Forget rolling up your sleeve.
If Matthew Miller and his team have their way, you could one day go to get a COVID-19 vaccine and spend about a minute of your day inhaling a tasteless, odourless mist. It would swoosh down the airway and into your lungs — sparking an immune response that would, in theory, stop the virus right where it can hit your body the hardest.
“When we give a vaccine in the arm, those cells don’t know to live in the lung,” Miller says.
“What we’re doing, basically, when we vaccinate someone in the arm is really diluting the immune response throughout our whole body,” he adds. “What we would like to do is really focus the strongest part of the immune response at the site where infection occurs.
Miller and his colleagues at McMaster University in Hamilton are currently in the first phase of human trials with their inhalable shot. Assuming all goes smoothly, they hope to have completed testing by the end of next year.
If you think that makes them late to the fight against this pandemic, think again.
Almost two years after COVID vaccines began shipping out across the world, the search for more vaccines is not over, as candidates chug their way through human testing.
But the goalposts for success have moved. Whereas researchers once pursued a shot, any shot, that was safe and at least 50 per cent effective in the hopes of slowing the spread of a virus that had overwhelmed much of the world, the needs of the pandemic fight have evolved.
Health officials in several provinces, including Ontario, are opening another round of booster doses, in part because the new, super-spreadable BA.5 variant is better than ever at evading previous protections.
The vaccination campaign may be moving into a new phase, in which protection will have to be boosted occasionally, which doesn’t mean the vaccines aren’t working.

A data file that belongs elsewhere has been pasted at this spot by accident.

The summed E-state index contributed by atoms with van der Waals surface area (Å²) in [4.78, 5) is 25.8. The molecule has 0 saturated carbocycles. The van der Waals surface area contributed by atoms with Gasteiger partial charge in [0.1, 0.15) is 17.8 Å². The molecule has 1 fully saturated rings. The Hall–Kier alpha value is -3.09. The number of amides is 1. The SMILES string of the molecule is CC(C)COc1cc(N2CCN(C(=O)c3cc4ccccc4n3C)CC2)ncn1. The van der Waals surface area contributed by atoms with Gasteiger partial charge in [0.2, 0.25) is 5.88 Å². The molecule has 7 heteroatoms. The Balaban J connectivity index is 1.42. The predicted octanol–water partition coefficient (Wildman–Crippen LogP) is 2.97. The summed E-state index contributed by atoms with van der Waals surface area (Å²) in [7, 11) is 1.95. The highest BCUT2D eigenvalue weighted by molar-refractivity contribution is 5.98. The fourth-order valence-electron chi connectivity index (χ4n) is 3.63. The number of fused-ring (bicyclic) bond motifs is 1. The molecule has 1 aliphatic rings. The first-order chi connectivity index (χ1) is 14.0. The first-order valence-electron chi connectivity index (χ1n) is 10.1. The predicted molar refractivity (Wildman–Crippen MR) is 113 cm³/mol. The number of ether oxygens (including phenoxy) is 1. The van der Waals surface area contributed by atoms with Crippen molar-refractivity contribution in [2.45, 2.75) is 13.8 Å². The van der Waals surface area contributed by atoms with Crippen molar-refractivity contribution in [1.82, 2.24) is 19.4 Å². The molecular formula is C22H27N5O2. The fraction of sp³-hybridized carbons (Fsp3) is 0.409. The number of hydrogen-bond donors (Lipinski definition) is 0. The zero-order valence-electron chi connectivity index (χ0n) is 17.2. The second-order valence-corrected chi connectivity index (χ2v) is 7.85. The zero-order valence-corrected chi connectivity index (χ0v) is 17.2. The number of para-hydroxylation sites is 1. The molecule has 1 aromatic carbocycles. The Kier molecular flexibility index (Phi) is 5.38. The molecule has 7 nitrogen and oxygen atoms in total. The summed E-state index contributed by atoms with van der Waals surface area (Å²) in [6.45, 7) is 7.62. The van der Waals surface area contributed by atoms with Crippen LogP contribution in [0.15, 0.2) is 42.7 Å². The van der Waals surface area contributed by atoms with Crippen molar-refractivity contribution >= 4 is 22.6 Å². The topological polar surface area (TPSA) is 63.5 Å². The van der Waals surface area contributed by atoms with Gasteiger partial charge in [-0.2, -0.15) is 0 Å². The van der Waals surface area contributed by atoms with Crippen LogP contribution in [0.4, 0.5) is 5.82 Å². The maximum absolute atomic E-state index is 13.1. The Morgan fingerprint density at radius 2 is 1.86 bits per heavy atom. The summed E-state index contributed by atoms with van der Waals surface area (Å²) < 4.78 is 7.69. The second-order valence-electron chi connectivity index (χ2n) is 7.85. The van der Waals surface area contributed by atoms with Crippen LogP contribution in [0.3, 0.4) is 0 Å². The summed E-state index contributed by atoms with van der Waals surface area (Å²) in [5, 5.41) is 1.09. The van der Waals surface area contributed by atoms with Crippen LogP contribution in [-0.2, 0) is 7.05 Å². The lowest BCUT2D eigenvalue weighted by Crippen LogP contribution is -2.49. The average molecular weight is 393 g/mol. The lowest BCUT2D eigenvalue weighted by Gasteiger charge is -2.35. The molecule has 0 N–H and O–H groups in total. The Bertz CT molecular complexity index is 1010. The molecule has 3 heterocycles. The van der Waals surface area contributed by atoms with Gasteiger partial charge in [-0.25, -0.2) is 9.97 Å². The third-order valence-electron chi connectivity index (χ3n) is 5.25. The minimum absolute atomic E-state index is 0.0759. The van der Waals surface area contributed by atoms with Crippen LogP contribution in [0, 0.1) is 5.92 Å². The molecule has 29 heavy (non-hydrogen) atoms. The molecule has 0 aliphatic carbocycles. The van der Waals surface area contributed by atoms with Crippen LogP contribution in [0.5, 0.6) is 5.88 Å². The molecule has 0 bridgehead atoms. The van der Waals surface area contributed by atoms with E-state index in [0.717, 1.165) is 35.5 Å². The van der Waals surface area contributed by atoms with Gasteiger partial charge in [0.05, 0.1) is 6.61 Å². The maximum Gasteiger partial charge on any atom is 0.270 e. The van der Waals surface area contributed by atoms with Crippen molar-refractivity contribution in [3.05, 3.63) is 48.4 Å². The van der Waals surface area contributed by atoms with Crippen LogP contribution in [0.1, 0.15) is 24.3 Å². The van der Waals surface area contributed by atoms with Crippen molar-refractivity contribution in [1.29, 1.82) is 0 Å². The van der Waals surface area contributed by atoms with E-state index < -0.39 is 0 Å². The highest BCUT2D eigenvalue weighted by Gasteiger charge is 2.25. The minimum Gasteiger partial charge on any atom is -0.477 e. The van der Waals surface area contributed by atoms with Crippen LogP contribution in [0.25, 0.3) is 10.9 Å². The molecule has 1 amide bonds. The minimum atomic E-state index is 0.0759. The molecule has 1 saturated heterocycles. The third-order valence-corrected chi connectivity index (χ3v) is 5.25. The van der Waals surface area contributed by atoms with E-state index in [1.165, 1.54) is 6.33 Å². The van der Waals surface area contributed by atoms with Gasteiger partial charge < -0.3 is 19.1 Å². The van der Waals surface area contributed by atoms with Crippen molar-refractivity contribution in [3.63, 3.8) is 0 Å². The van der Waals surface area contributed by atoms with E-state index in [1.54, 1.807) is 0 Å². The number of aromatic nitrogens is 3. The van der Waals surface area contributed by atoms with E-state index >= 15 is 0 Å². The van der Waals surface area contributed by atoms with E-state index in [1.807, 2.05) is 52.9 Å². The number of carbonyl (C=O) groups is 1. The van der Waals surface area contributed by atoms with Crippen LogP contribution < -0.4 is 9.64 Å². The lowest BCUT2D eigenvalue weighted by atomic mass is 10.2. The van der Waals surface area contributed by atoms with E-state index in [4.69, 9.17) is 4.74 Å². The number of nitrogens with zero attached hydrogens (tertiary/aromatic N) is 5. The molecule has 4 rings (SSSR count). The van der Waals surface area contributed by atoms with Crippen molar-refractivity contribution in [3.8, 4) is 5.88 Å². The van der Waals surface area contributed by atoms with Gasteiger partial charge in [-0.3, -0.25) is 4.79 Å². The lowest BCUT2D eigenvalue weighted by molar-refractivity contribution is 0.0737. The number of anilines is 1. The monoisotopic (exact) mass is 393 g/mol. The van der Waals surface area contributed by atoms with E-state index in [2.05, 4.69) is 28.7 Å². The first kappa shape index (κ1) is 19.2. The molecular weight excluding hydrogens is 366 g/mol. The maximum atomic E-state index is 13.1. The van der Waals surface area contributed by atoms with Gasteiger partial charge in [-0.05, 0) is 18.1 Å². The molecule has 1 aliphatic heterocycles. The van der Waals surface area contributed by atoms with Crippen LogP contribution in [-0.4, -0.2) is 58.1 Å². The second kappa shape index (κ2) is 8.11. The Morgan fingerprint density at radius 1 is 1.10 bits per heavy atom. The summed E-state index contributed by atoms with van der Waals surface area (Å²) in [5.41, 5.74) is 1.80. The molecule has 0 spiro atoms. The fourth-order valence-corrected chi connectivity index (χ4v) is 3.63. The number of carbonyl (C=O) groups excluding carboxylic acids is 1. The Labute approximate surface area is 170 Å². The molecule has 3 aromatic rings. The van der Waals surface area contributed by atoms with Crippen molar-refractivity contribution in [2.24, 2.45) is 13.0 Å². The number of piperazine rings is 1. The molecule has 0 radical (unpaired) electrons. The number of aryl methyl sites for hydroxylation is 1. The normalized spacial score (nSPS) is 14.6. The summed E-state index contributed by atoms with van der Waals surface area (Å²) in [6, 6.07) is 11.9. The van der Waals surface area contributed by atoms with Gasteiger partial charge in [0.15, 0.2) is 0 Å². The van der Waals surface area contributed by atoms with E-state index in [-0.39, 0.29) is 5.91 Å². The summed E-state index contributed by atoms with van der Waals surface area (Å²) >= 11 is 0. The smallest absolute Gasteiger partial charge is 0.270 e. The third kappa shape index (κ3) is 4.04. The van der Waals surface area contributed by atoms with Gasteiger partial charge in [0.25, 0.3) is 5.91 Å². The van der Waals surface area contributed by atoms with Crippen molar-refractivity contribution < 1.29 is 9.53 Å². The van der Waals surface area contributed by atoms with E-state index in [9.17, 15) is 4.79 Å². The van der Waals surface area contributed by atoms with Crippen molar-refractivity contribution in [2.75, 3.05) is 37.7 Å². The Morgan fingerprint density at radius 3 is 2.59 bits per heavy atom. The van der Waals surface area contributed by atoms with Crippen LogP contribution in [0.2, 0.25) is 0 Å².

“Think about the flu vaccine. We don’t ever talk about being fully vaccinated against flu,” notes Alan Bernstein, president and CEO of the research organization CIFAR and a member of Canada’s COVID vaccine task force.
The current crop of vaccines remains good at preventing serious disease, but their protection against the spread of the virus is faltering. Meanwhile, most doses are manufactured by the wealthy world and remain out of reach of our poorer neighbours. Some are just too expensive.
In particular, shots updated to target new variants will be critical, says Dr. Sharmila Shetty, a vaccines medical adviser for Médecins Sans Frontières.
“We need to be thinking of second-generation vaccines, not just more of the same,” she says.
Here are some of the new vaccines that could eventually be rolling out.
Doing away with syringes would be a win for the needle-phobic, but inhalable vaccines could also, some researchers hope, mean giving the lungs supercharged protection.
When you get a vaccine the conventional way, it prompts an immune response involving antibodies and T cells in your blood, which are then distributed throughout your body, says Miller.
While that’s generally useful in fighting off pathological invaders, COVID targets the respiratory tract — so researchers wondered if the vaccine could do that, too.
“What we would like to do is really focus the strongest part of the immune response at the site where infection occurs,” he says.
It is a relatively new way of doing things for the simple reason that you can’t inhale most traditional vaccines — they would get stopped by the moist linings of your lungs and intestinal tract.
Taking the vaccine would be like inhaling a mist, Miller says. The drops of a nasal spray are too big to be deposited in the lungs, where protection is most needed, so the team made it fully inhalable, like using a puffer or a nebulizer. But it’s tasteless and odourless, he says, and would require you to just breathe.
However, researchers are now using modified versions of other pathogens that infect your lungs to carry in bits of new virus like the coronavirus, that aren’t able to infect you. It’s essentially how the relatively new inhalable flu vaccine known as FluMist works.
Now, researchers involved with dozens of vaccine candidates around the world are looking at some version of this type of vaccine delivery.